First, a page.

All of us experience difficult life circumstances either as children, adolescents or adults. So many types of overwhelm could potentially be traumatizing, including rejection, motor vehicle accidents, assault, and even yogic and spiritual experiences. But trauma is not so much about the specifics of what happened to us, but more about the impact it has on us. Traumatic experiences or shock can be described as: “too much, too fast, too soon. "Our system is unable to integrate the experience and we may be left with behaviours and neuromuscular defensive holding patterns that impact our posture, our ability to move or do asana, and that contribute to pain and our ability to regulate emotions. Thoughts and mood also reflect the traumas experienced. In yogic theory all the koshas are affected. And in this way trauma has much to teach us, that there is no separation between the koshas, between body, mind, and breath.

Yoga works with body posture, breath, attention and concentration. Memory, feelings and emotions can arise. These can be confusing and disorienting.If we are not taught that this is a normal part of practice, we can become overwhelmed and unable to cope. Yoga teachers might not recognize in themselves or in their students the symptoms and emotions arising from past experiences that reflect current difficulties within a yoga practice.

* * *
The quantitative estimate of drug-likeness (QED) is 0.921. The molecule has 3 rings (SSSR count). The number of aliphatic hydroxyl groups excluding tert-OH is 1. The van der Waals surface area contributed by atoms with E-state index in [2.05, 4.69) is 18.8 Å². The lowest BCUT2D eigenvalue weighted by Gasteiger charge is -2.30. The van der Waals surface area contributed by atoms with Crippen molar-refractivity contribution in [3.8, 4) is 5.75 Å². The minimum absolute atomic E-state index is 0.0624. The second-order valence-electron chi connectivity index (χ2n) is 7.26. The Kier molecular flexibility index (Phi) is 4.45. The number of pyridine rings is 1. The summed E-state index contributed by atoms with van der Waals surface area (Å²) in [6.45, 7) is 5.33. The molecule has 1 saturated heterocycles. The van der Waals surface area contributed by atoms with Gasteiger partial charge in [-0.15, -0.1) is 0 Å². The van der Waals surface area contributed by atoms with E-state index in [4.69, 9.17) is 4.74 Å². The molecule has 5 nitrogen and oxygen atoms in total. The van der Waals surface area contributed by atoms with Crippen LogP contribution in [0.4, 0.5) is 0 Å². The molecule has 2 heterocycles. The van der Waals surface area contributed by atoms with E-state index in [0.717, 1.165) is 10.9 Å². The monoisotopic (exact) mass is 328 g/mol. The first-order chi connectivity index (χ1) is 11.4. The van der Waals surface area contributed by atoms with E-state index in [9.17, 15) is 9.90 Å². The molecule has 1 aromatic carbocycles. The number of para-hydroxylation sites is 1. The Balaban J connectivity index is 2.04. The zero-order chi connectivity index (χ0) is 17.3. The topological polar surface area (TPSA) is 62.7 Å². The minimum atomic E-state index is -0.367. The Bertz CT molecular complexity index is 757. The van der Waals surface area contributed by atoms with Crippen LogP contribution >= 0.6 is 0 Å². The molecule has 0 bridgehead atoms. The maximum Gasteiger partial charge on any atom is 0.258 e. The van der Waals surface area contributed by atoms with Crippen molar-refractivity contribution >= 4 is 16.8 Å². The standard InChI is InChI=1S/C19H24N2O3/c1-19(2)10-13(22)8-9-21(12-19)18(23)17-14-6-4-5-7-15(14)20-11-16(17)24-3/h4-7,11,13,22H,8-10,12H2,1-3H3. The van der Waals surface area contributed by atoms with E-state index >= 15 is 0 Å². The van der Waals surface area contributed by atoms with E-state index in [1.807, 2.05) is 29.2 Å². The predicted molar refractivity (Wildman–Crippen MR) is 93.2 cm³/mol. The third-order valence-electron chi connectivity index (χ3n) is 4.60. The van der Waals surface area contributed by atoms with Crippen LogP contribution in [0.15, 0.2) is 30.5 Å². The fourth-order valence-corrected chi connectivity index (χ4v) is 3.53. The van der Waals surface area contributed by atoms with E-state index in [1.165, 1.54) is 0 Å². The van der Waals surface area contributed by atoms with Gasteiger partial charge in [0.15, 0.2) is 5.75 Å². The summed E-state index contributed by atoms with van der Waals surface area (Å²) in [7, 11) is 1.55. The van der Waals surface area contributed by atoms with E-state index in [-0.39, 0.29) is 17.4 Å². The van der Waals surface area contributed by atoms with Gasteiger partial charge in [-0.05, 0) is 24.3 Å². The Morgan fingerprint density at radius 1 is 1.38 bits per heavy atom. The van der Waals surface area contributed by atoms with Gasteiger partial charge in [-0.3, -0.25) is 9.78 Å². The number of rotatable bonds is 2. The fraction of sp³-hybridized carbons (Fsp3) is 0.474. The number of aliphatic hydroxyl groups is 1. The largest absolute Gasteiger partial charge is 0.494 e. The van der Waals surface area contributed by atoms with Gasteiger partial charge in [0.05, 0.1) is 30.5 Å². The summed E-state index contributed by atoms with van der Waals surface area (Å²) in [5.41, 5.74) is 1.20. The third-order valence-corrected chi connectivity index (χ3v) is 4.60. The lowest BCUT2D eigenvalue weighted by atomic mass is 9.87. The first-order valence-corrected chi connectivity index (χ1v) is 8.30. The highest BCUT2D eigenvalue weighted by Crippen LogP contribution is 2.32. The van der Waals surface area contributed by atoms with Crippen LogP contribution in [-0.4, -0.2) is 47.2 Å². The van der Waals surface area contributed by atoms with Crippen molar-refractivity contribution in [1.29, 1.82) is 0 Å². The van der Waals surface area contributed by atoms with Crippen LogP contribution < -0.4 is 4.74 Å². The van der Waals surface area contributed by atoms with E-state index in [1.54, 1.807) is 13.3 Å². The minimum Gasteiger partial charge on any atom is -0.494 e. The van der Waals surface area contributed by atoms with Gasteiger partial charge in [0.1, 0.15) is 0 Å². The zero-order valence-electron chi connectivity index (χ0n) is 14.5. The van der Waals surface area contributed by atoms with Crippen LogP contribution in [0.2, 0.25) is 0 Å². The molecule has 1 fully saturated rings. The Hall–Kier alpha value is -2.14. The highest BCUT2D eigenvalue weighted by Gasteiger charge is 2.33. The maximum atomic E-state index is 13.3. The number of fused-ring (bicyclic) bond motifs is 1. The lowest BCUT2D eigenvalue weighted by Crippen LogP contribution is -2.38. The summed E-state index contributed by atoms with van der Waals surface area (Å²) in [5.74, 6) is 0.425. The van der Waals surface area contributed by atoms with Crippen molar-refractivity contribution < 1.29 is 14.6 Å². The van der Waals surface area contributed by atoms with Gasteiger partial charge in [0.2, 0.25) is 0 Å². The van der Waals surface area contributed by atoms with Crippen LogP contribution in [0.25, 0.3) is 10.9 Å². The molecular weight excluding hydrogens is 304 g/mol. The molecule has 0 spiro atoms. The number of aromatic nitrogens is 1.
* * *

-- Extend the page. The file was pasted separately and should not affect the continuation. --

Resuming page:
The defense mechanisms come in so quickly to keep us safe. We know these typically as fight/flight/freeze. But do we recognize these reactions in ourselves, and if we are teachers, in our students?

Fight can show up as anger, blaming or condemning others; flight makes us run away, leave a class, shut down; freeze can be paralyzing, and we may dissociate. Another defense is “fawning behaviour,” pleasing others to create safety for ourselves.

A basic understanding of trauma aids us in our yoga practice and facilitates our growth and self understanding.We can learn about our defense mechanisms and how body postures arise to keepus protected, how adverse childhood experiences and attachment may impact us and how difficult and overwhelming experiences of adulthood may be influencing our behaviour, emotions and thoughts.